NASCAR released the new rules package Tuesday, Sept. 23 for the 2015 season, that will ban all private testing, including the annual Daytona 500 test, and will impose the stiffest penalty possible on any team caught administering their own sessions.
Any team caught privately testing will receive a P6 penalty, the most severe penalty on NASCAR’s new punishment scale. It will carry a loss of 150 points, a minimum of $150,000 fine and a six-week suspension for the crew chief and other crew members participating in the test. Goodyear or NASCAR will conduct all testing session next season.
“It will be a huge penalty if anyone is caught,” said Steve O’Donnell, NASCAR’s executive vice-president and chief racing development officer. O’Donnell said NASCAR believes teams will themselves, police the testing and report any organization that breaks the testing ban.
The three-day annual Daytona 500 test featured in January will be done away with, drivers will be used to promote the season on a cross-country promotional tour similar to the ‘Chase Across North America,’ NASCAR used the ‘Chase Across North America,’ used this month with its 16 Chase championship drivers assigned to visit various markets.
Another change is the reduction of engine horsepower through a tapered spacer (which is also used in the Nationwide Series) lower it from 900 to 725, with the reducing of the horsepower, on track speeds should be reduced anywhere from 5 mph to 7 mph, O’Donnell said this was aimed to create more passing through the field during the long green-flag runs. NASCAR will also implement a rear spoiler reduction of 1.25 inches from the current 7.25 inches in height to 6 inches.
“The combination of a lower horsepower package, and a new aero package, which takes about 300 counts of down-force off of the car, we believe will make for an even better racing product,” O’Donnell said. “I think where you will really see it is in the turns, where drivers need to come off the throttle more, and we believe that will be where we see more passing, in turns.”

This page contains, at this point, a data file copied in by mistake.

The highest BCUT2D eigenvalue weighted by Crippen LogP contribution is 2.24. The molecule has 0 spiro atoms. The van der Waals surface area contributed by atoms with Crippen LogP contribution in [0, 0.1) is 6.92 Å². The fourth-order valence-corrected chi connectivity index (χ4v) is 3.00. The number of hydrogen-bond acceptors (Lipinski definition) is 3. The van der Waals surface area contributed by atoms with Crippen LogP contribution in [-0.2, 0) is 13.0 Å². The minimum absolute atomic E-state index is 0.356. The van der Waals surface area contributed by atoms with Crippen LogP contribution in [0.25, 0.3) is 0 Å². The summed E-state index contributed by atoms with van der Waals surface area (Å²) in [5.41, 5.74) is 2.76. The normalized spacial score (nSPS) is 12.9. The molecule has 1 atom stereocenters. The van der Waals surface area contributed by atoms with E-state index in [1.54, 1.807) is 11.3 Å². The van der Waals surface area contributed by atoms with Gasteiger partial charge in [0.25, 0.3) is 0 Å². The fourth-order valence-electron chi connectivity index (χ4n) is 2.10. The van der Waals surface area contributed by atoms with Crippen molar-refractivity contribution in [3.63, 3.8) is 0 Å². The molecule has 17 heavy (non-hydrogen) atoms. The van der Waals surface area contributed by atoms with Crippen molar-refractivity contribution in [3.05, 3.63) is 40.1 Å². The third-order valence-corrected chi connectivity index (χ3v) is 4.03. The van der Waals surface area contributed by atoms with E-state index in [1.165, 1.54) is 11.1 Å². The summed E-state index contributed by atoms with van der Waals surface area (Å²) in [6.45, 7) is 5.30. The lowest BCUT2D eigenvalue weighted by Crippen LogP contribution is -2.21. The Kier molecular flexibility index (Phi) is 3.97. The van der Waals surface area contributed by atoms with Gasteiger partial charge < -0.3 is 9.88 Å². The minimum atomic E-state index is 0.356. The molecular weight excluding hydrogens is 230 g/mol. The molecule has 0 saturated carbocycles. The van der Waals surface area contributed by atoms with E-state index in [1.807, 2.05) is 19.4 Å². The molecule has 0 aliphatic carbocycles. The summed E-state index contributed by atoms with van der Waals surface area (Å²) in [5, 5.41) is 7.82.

O’Donnell added the goal was for more green-flag passes for the lead and said, “we believe that will happen with drivers potentially making errors in the corner, and that’s not just for the lead, but the entire field.”
NASCAR will implement the usage of rain tires in the Sprint Cup Series at Sonoma Raceway and Watkins Glen International, mimicking the other NASCAR touring series of the Nationwide and the Camping World Truck Series, due to the positive feedback of the fans. Along with the tires used on the road courses will be mandatory wipers, a defogger and rear flashing rain lights installed for the race weekend at Sonoma and Watkins Glen.
“if it’s a complete downpour, obviously we can’t race. But Goodyear is able to build a tire for Cup, and we talked to the teams and they said, ‘Let’s do it,’” said O’Donnell. “They fans obviously love it.”
NASCAR will change qualifying for the Daytona 500, with the front row set through group qualifying similar to the qualifying used at other tracks. The remaining field will be set by the duel qualifying races later during Speedweeks. The qualifying for the Daytona 500 still needs to be worked out for the 3-hour window NASCAR needs to fill for television coverage, and it will be announced at a later date.
Not only will qualifying at Daytona be changed to represent the new style, formats will be shortened at all of the tracks, mainly to cut the length of time in the first segment. NASCAR will try to eliminate the waiting for the teams who sit on pit road while trying to time when to run a hot lap.
The first segment on short tracks and intermediate tracks will be 15 minutes, followed by a break, then 10 minutes, another break, and a final 5 minute session. At superspeedways, the field will be divided into two groups for the first 5 minute session, followed by two more 5 minutes sessions. On the qualifying for the road courses will be composed of one 25 minute session, followed by a 10 minute session.
Currently for tracks larger than 1.25 miles the first qualifying segment is 25 minutes, followed by a 5 minute break, followed by a second 10 minute round, with another 5 minute break, finishing with a 5 minute final 12 fastest drivers qualifying.
Tracks that are smaller than 1.25 miles currently have two segments for qualifying, with the first segment lasting 30 minutes, followed by a 10 minute break, the fastest 12 qualifiers for the final second round of qualifying lasting 10 minutes.